“It was the best of times, it was the worst of times…”
~ Charles Dickens, A Tale of Two Cities
So this morning I sent out giveaway books: little treasures in the post for lucky winners. It’s a hopeful way to start a new week. I don’t know about you, but after the series of recent tragedies–Dallas, Nice, Turkey, Baton Rouge–I can use a dose of hopeful.
Yet as a writer of light fiction, I puzzle over my contribution to the world. During the school year, my calling is clear: I change the world 20 – 30 teenagers at a time. But my summers are all about creating happy escapist stories. What good are those? Why has God called me to such a task?
Ah, but then I remember my Tolkien and my Lewis– friends, Christian brothers, and writing comrades. Men who lived through two world wars, an era that was just as dark and scary as our modern age.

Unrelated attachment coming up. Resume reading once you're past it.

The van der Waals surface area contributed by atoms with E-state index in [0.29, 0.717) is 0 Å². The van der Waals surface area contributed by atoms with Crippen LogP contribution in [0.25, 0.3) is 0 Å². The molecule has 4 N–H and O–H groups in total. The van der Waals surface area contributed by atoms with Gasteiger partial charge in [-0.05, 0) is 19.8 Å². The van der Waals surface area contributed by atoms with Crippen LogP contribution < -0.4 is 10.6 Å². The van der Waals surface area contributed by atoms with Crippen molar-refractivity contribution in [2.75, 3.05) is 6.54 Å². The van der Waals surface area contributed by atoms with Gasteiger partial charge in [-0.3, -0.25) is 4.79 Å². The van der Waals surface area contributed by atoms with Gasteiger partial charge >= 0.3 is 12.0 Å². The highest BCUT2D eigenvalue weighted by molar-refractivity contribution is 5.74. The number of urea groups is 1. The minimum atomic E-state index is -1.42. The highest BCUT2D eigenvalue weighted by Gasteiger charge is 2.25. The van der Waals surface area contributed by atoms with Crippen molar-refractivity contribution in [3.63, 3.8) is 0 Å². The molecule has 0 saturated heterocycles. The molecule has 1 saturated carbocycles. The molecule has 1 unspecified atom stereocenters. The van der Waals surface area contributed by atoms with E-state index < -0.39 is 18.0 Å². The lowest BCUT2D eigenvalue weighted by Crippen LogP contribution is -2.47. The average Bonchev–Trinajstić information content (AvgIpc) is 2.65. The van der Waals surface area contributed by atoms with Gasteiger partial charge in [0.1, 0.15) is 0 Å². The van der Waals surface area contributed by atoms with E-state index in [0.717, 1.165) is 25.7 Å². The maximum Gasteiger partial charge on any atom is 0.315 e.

Hopeful fiction, they remind me, has value, both to teach and to comfort. There are times when we need to close the doors, curl up with a book, and escape the madness.
“I have claimed that Escape is one of the main functions of fairy-stories, and since I do not disapprove of them, it is plain that I do not accept the tone of scorn or pity with which ‘Escape’ is now so often used.
Why should a man be scorned if, finding himself in prison, he tries to get out and go home? Or if he cannot do so, he thinks and talks about other topics than jailers and prison-walls?”
~J. R. R. Tolkien
There are lessons to be learned from stories. Bright truths, embedded like gems, that ready us for harsh realities.
“Fairy tales do not tell children the dragons exist. Children already know that dragons exist. Fairy tales tell children the dragons can be killed.”
~ G. K. Chesterton
As we begin a new week, let’s slay some dragons. And when the wolves begin to howl, let’s bar the door and calm our anxious thoughts by reading.